Tuesday, January 5, 2016

Yule Log 2015

This year's Yule Log cake admittedly came a few weeks after the Yule. We brought it to share at some friend's post-New Year Winter Open House party, since the three of us can't possibly eat the whole cake ourselves. The cake is a vanilla biscuit roulade, filled with a black cherry (Prunus serotina) mousse, frosted with chocolate buttercream, and decorated with chocolate and cocoa nib "bark". You often read in identification manuals that the outer bark of the black cherry tree looks like burnt cornflakes or chips, so I tried to figure out how to represent that in chocolate. I used the same black cherry puree that I had made for ice cream and jam, having a few small containers left in the freezer.

The meringue mushrooms are always fun to make too, with just some egg whites and sugar, and decorated with melted chocolate and candy melts. This year I made some oysters (Pleurotus ostreatus), Amanita muscaria with white gills and red tops, meadow mushrooms (Agaricus campestris) with dark chocolate gills, and one red-capped Russula with a white stem and white gills.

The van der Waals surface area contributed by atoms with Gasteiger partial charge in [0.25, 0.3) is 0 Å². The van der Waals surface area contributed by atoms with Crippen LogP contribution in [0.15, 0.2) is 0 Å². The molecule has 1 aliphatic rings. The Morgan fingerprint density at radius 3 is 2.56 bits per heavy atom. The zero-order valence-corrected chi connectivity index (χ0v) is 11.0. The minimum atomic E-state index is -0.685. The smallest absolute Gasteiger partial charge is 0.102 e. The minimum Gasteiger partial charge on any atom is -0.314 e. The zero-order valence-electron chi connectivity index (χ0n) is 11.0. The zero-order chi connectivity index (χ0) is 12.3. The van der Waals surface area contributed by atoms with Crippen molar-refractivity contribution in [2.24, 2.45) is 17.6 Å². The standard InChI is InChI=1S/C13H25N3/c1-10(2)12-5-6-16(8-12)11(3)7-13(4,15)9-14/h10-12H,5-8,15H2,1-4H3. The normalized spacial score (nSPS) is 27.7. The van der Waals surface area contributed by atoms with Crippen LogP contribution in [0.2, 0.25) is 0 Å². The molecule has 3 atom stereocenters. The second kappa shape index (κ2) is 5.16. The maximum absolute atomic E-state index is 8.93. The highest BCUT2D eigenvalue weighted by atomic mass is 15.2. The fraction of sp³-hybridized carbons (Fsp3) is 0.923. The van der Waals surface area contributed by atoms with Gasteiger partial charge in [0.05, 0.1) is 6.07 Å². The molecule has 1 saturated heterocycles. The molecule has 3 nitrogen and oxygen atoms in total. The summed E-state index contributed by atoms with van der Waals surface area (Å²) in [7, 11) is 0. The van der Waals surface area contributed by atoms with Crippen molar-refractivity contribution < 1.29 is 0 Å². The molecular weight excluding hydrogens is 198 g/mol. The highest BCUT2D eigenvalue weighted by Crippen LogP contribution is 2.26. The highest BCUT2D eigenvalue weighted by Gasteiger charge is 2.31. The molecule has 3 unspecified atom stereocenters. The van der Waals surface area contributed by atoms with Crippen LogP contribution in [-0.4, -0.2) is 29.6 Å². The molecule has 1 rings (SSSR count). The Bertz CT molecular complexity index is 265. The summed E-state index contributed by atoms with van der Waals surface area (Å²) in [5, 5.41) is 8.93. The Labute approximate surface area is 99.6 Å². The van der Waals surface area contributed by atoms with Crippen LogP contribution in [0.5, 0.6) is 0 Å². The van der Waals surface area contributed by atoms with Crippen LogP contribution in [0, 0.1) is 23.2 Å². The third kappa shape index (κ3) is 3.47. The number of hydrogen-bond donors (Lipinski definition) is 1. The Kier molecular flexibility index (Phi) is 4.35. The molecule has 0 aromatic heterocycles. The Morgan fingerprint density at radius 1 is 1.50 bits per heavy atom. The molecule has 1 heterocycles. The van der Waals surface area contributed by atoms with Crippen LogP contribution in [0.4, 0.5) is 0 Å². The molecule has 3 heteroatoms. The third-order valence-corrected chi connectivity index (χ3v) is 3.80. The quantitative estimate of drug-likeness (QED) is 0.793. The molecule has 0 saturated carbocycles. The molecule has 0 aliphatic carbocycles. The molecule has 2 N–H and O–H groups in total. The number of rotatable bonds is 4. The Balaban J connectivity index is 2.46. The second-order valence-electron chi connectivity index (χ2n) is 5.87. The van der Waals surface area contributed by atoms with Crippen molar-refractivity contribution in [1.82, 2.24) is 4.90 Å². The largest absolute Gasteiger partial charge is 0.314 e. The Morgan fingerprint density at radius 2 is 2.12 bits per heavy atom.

Black cherries in the summertime

Monday, January 4, 2016

Oysters in Winter

Fresh oysters and wood ear fungi

Paprika and garlic rubbed oysters
New England had been having an unusually warm autumn, as well as a late start to the winter weather. The warmth let us hike and hunt mushrooms up until Christmas day, with the polypores making a great showing, along with many, many logs covered with edible oyster mushrooms (Pleurotus ostreatus). Oysters found this late in the season are great because they tend to be bug-free and can be found in great quantities. Wood ear fungi (Auricularia auricula) were also found and brought home to dehydrate for soups.

Pan fried oysters over a bittercress salad and polenta

Dandelion root
There were even lots of greens we collected into the end of December, most were bi-ennials starting to grow and some were plants that had seeded themselves then started to sprout. Leaves of garlic mustard (Alliaria petiolata) were growing from the first season's basal rosette, and large enough to use as a wrap! Yard onions (Allium vineale) leaves came back up and can still be plucked even as the ground starts to freeze. Rosettes of hairy bittercress (Cardamine hirsuta) popped up, and there were even tiny, white blossoms on some of them. Dandelion greens (Taraxacum officinale) that are picked now tend to be on the mild side, and roots can still be dug and roasted for a coffee substitute.

Fresh dandelion greens

Garlic mustard leaves and some bittercress